Work through difficult decision-making with compromise

Compromise can be vital to success, especially when conflict has rendered efforts stagnant. While agreeing to a compromise can take some time and effort and may be difficult to accept, doing so often is the only viable path to success.

It is very rare in today’s world to find 100 percent agreement on anything. Unanimity is so rare, in fact, that should you come across it, you may find yourself very skeptical. The reality is that the complex and dynamic issues we face in our communities often require responses that involve the participation of individuals and organizations that may share common goals, but also have their own ideas and interests that may be in conflict with others. In lesser matters, these issues can be worked out very quickly. However, when these matters become critical to the very success of the task at hand and you are facing a difficult roadblock, Michigan State University Extension recommends that you try to compromise, which can provide the means to success.

To achieve compromise, there first must be mutual respect, trust and understanding between the parties involved in the decision-making process. While the conflicting interests may have imposed a certain level of frustration between the parties, all must remember and recognize the common goal(s) that brought them together in the first place. Working together, possibly with the assistance of a neutral third party facilitator (if needed) the parties should clearly define the conflict they are facing, identify potential solutions and their consequences (both intended and unintended), and see if there is a solution or combination of solutions that is agreeable to all.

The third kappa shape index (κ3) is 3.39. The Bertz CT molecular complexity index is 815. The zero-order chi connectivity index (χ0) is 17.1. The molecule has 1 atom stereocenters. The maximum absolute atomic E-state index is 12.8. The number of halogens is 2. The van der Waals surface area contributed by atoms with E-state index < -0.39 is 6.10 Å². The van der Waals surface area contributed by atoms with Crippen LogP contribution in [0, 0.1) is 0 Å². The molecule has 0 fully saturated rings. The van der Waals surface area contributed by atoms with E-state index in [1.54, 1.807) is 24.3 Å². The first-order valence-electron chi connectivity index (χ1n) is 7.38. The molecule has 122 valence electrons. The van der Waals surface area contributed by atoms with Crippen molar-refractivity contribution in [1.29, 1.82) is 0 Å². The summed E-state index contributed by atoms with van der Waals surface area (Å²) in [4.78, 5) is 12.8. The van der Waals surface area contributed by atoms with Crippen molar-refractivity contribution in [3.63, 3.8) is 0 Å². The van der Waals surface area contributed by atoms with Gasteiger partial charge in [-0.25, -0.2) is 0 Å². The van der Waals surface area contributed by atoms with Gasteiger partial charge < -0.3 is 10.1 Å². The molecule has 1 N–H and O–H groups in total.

If agreement cannot be achieved, further efforts may be required. For example, if there is still uncertainty as to which solution is best, the parties could conduct further fact-finding and research into each potential solution, identify efforts in other communities facing similar issues, conduct a survey to ascertain the will of the people, or hire a consultant to develop a series of recommendations and course of action. The biggest key to achieving compromise is for all parties to set aside personal feelings and interests, and to strive for the interests of the common public good.

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